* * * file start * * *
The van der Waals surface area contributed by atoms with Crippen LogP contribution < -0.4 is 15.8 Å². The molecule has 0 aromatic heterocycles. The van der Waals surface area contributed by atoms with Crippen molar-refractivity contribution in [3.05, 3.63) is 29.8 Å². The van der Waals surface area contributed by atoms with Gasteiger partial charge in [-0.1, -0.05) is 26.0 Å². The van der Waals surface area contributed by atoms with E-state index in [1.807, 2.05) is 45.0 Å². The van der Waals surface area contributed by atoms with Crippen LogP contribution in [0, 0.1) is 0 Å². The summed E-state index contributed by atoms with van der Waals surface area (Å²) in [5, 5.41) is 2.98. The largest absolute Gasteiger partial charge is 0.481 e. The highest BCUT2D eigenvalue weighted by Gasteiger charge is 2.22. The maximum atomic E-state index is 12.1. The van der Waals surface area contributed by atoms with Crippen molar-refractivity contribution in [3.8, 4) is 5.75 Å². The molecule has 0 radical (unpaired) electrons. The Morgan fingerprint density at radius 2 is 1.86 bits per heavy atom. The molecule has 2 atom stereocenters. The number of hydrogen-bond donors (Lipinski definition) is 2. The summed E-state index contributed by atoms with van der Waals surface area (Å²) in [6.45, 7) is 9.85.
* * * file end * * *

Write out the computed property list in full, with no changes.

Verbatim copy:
The van der Waals surface area contributed by atoms with Crippen LogP contribution < -0.4 is 15.8 Å². The molecule has 0 aromatic heterocycles. The van der Waals surface area contributed by atoms with Crippen molar-refractivity contribution in [3.05, 3.63) is 29.8 Å². The van der Waals surface area contributed by atoms with Gasteiger partial charge in [-0.1, -0.05) is 26.0 Å². The van der Waals surface area contributed by atoms with E-state index in [1.807, 2.05) is 45.0 Å². The van der Waals surface area contributed by atoms with Crippen LogP contribution in [0, 0.1) is 0 Å². The summed E-state index contributed by atoms with van der Waals surface area (Å²) in [5, 5.41) is 2.98. The largest absolute Gasteiger partial charge is 0.481 e. The highest BCUT2D eigenvalue weighted by Gasteiger charge is 2.22. The maximum atomic E-state index is 12.1. The van der Waals surface area contributed by atoms with Crippen molar-refractivity contribution in [3.8, 4) is 5.75 Å². The molecule has 0 radical (unpaired) electrons. The Morgan fingerprint density at radius 2 is 1.86 bits per heavy atom. The molecule has 2 atom stereocenters. The number of hydrogen-bond donors (Lipinski definition) is 2. The summed E-state index contributed by atoms with van der Waals surface area (Å²) in [6.45, 7) is 9.85.